This advice comes after city-based doctors reported a rise in cases of spinal abnormalities in students, including disfiguring curvatures known as scoliosis.

Monday, 8 June 2015

The surprise of a lifetime - Inspiring work by Ozlem and Samsung

Posted by Poorna de Silva.
Video courtesy : Samsung duyan eller, Turkey

This video was a part of a term-end lesson at Sri Lankan School Muscat. Enjoy!

Wednesday, 20 May 2015

Beautiful Quotes
“I touch the future. I teach.” ~ Christa McAuliffe
“The greatest gift that you can give to another is knowledge, for knowledge is power—power to build and to dream. What you can envision in your mind, you can achieve.” ~ Jack Podojil
“Good teachers know how to bring out the best in students.” ~ Charles Kuralt
“Most of us end up with no more than five or six people who remember us. Teachers have thousands of people who remember them for the rest of their lives.” ~ Andy Rooney
“In teaching, you cannot see the fruit of a day’s work. It is invisible and remains so, maybe for twenty years.” ~ Jacques Barzun
“A child miseducated is a child lost.” ~ John F. Kennedy
“If your plan is for one year, plant rice. If your plan is for ten years, plant trees. If your plan is for one hundred years, educate children.” ~Confucius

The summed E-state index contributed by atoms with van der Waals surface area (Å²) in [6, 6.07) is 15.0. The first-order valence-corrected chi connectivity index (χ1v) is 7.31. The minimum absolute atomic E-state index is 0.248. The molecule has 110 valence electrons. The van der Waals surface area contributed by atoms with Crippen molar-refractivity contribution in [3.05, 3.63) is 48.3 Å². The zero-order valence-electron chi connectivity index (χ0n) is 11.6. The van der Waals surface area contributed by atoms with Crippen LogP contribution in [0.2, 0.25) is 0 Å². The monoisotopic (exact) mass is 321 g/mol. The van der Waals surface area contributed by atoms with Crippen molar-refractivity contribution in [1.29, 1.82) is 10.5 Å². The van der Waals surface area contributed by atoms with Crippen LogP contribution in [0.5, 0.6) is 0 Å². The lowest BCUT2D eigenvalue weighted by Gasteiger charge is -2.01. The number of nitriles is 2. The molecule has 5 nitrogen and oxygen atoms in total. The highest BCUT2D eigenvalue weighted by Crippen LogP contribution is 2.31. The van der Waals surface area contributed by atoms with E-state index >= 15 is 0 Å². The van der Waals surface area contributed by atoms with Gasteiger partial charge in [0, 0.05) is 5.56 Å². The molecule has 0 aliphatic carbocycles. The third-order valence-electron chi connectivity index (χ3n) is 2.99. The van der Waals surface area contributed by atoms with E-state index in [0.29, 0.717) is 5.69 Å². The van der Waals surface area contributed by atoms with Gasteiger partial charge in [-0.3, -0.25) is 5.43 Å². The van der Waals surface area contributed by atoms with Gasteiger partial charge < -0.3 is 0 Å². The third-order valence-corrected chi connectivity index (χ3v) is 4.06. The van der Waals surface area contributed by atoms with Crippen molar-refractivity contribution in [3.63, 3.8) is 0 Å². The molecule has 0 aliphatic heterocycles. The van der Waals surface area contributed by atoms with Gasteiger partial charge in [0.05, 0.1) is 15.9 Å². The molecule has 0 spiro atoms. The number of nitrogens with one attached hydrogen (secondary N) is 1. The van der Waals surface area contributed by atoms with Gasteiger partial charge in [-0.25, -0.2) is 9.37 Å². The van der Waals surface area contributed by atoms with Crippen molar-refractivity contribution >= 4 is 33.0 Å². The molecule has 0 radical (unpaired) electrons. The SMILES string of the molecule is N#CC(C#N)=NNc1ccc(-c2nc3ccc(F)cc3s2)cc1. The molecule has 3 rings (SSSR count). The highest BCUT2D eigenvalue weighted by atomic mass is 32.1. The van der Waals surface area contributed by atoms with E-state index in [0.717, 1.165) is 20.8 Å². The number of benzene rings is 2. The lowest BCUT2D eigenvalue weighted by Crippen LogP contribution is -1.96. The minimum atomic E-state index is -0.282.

“Good teachers are costly. Bad teachers cost more.” ~ Bob Talbert
“I’m not a teacher, but an awakener.” ~ Robert Frost
“Nine-tenths of education is encouragement.” ~ Anatole France

Thursday, 23 April 2015

The Sultanate records a population of 4.155 million

Source: Times of Oman

Posted by Poorna de Silva; Anjalie Silva

Muscat: Oman's population touched 4.155 million by the end of last March with a growth rate of 0.4 per cent.

Omani citizens' population was 2,325,982, while the expatriates numbered 1,892,143.  

The latest statistics issued by the National Centre for Statistics and Information (NCSI) show that a majority of the Sultanate's population resides in the Governorate of Muscat.

Monday, 23 March 2015

On Saturday, 11th April, 2015 at the Indian School Al Ghubrah (0945hrs)

1st, 2nd, 3rd   
I Love my Garden
4th, 5th, 6th
A Good Book is the Best Friend
7th, 8th, 9th
Serve the Society with Modesty
10th, 11th, 12th